Creature Feature | Crafting Next Level creatures with VFX Supervisor Ed Boldero

No Halloween is complete without creatures and critters galore. VFX Supervisor Ed Boldero talks us through what it takes to expertly bring CG creatures to life.
Thought October 27, 2021

Tell us about your role at The Mill.

I’m a VFX Supervisor in the 3D department of the LA office. I lead a variety of types of projects but do many of the character-driven or creature-based jobs and enjoy the challenges and rewards that they bring.

We are here to talk about all things creatures! What does crafting a CG creature entail?

The specific requirements for crafting a CG creature will invariably depend on the brief and requirement of a particular project, but on the whole, the aim of what you are trying to achieve is a creature that looks believably real in the environment and actions that it is placed in. The approach to crafting it then tends to be to start by establishing what actions and look it will need to be able to do or have, and what creative choices and limitations have been placed on it (like its size, or if it needs to talk). With this set of expected parameters, you would then research the structural and muscular anatomy, to understand how it will need to be able to move, as well as what it’s surface is made of (fur, feathers, skin, scales etc). Then you model, texture, surface, groom, lookdev, rig, and start doing animation tests.

What drew you to focus on creature work?

Creature work forms part of what I do. But I like that it combines both my background in animation and my interest in structure and anatomy, to give an opportunity to give life and character to something in the way it both looks and behaves. Also the amount you accidentally learn, like that ostriches can see colour in the dark, or how storks keep themselves cool.

What are the benefits of crafting fully-CG creatures?

The benefits are that if you have a photoreal looking model and rig, and excellent animation and groom, it basically gives you a real animal that can take human direction, and isn’t constrained by physical rules. If you want to cheat them, or places you just couldn’t put them, like in helicopters or small cars. But importantly for animal welfare, it allows you to convincingly portray animals in situations that might be too dangerous or stressful to try and train a real animal to be able to deal with. For example with the LiMu Emu where we portrayed it reacting aggressively to its own reflection, we were recreating movements and actions that would only be shown by an emu that was stressed or agitated (which we would obviously not want to do to the real birds).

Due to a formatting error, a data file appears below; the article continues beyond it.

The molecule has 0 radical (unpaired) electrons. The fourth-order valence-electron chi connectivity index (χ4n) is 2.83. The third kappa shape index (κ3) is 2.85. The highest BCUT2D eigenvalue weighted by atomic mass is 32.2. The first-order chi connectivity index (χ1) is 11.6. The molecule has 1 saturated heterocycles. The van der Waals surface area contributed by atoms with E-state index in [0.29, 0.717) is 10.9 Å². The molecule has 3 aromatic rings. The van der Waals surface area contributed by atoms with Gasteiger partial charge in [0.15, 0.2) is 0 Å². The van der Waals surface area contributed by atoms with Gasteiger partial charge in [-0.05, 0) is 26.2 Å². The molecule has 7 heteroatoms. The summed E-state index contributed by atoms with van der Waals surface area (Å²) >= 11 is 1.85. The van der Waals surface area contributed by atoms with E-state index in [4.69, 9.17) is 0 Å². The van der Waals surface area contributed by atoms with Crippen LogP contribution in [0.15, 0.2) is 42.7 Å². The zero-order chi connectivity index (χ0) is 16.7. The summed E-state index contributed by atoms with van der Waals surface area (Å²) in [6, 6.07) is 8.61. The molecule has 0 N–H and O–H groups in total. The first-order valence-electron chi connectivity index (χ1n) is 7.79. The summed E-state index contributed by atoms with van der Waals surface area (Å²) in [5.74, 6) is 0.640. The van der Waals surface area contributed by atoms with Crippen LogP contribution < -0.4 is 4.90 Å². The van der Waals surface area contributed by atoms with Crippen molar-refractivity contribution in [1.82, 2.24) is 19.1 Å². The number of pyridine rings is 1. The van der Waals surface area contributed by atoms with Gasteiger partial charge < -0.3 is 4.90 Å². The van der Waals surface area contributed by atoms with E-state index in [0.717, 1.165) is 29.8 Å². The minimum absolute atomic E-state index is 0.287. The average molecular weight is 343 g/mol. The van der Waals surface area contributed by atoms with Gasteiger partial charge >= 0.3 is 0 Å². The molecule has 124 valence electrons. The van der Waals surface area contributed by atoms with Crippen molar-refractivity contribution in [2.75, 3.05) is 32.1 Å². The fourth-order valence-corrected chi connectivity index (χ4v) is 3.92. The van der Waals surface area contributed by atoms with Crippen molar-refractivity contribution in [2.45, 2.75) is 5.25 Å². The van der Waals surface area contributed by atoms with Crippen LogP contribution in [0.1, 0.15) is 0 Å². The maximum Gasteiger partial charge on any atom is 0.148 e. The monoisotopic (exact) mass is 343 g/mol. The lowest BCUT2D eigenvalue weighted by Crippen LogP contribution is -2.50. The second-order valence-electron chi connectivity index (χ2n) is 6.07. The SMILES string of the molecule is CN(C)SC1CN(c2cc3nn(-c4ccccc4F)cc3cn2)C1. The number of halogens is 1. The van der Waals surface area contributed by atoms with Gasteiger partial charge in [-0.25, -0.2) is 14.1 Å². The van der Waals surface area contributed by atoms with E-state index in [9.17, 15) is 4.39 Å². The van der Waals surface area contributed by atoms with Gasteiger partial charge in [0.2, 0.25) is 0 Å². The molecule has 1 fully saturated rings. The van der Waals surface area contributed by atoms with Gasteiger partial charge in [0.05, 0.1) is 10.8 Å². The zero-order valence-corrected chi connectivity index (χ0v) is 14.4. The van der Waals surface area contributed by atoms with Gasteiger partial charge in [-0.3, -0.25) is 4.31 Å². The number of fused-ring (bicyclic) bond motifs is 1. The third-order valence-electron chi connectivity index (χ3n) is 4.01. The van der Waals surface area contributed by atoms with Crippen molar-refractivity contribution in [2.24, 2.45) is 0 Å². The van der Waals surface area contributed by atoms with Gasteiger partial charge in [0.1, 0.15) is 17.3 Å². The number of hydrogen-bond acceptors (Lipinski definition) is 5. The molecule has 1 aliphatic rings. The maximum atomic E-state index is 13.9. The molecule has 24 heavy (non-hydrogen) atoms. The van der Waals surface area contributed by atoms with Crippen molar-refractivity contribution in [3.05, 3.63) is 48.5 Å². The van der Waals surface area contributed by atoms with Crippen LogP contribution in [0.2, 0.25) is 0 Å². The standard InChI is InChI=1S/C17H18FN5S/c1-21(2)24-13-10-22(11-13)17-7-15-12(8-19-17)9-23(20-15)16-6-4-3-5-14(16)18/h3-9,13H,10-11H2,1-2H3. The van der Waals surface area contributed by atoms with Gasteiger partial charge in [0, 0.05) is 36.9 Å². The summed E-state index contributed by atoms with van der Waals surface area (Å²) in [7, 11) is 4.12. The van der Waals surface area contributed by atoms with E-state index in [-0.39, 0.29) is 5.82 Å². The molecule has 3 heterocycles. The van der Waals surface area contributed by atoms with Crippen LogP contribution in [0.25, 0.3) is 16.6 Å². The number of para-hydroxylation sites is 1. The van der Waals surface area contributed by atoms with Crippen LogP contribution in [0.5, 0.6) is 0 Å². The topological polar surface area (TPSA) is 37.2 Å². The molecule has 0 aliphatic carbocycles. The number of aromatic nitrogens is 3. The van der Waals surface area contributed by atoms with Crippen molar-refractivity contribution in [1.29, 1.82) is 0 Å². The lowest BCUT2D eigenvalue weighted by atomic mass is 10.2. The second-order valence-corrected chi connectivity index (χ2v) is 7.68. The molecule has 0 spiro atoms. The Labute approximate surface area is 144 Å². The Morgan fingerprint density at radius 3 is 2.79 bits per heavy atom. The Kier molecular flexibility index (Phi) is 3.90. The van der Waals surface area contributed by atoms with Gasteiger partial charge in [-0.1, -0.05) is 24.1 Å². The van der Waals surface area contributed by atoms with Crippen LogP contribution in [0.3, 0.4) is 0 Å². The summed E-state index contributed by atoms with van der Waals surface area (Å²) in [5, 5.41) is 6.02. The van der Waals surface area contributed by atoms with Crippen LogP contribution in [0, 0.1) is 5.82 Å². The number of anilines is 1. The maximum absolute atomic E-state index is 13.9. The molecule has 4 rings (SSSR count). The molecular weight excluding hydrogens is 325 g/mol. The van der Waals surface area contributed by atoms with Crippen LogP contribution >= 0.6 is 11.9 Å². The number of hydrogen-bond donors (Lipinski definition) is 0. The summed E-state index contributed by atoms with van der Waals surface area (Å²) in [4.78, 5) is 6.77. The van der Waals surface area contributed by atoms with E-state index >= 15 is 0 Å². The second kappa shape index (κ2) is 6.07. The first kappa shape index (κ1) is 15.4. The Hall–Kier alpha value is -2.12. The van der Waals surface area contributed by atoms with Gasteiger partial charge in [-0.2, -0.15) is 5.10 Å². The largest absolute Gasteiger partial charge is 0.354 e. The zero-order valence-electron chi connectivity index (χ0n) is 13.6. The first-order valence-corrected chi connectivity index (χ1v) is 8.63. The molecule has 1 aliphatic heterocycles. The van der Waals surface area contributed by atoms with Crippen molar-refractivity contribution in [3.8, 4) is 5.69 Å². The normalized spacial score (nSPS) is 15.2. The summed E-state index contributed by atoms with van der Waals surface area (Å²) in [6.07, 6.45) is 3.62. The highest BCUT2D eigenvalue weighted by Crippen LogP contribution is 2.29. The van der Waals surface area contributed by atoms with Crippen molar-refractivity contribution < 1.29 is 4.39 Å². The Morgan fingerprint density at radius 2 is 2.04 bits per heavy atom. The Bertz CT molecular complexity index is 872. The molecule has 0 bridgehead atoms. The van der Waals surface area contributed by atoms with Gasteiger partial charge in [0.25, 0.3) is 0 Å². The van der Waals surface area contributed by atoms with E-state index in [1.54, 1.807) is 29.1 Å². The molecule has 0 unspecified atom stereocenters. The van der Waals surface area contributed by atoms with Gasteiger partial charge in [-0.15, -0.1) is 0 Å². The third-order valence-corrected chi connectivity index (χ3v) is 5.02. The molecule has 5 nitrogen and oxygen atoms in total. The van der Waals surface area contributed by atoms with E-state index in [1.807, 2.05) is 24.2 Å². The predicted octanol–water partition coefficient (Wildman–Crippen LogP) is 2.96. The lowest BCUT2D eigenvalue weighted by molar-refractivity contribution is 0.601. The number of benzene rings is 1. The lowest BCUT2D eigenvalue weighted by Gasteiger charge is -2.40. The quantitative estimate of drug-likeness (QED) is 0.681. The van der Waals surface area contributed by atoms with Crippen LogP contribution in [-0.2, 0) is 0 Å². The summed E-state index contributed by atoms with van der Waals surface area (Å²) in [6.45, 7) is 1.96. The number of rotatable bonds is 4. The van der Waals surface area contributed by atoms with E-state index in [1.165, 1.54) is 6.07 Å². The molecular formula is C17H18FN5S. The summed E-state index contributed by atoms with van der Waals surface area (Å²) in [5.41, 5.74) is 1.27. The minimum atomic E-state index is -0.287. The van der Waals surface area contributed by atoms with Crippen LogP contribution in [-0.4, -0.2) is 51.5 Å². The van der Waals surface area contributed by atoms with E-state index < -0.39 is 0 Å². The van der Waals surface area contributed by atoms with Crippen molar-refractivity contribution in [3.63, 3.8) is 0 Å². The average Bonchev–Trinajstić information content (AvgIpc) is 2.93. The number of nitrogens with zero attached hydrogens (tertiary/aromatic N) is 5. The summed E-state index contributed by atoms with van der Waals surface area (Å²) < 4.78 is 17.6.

Talk us through the most memorable CG creature projects you’ve worked on.

There are many I’ve enjoyed but off the top of my head: Liberty Mutual’s LiMu Emu, Orkin, Honda ‘Bird’, New York Lottery ‘Special Delivery’, and Progressive ‘Avian Adventure‘.

What is the key to creating realistic creature movement?

Observation to understand. If you don’t know or understand the mechanics of how or where their specific movement comes from, it will often show in the recreation of it. Obviously for animation, we are quite often breaking the rules or over-emphasising something, even when it’s realistic, for added dynamism or so, but doing that on top of an understanding of the movement and anatomy will give the best results.

What are some of the most challenging creatures to craft?

To follow on from the above point, the challenge often comes from keeping the realism while introducing less-than real requirements on them, for example with talking. The challenge then becomes how to make the animal seem totally real, but also believe that it is actually talking, especially if there is a particular animation style that the director is after. The muscle groups in our faces are developed to move in a way we recognise as expressions and emotions non-verbal communication and which move and shape our faces and mouths to allow us to talk. As most other animals outside of primates use those muscles differently, or have them differently placed and emphasised, it can be a challenge to keep that convincing. As for specific animal groups, birds can be especially complex, as they have so much going on in terms of creating a silhouette using layered feathers, and how the wings fold and tuck away.

How does advancing technology enhance what you can do when it comes to creating true to life CG creatures?

Every new advance gives us more tools, and inversely also makes things harder, by raising the bar for what we want to and can believably achieve. Advancements in muscle systems and skin simulations, fur/feather grooming, and behaviour have really driven creature work forward, as have more behind the scenes things like rigging

Favorite creatures in TV/Film/Pop Culture?

Huge love and respect for the physical creature work that came before VFX and that still plays a huge supporting role in allowing CG creatures to look realistic in real world environments, but in VFX terms… obviously LiMu Emu as I’m part of that team. The dinosaurs in a Jurassic Park are obviously classics as breaking the boundaries of being fully believable, and in the same way I hold Gollum in The Lord of the Rings and Caesar in Planet of the Apes as some of the most convincingly real characters in the way that they make me respond to them emotionally as if they were real. But I do feel that technology has now brought us into a golden age of believable CG characters and creatures and I look forward to seeing (and working on) what’s to come!

Ed Boldero, VFX Supervisor

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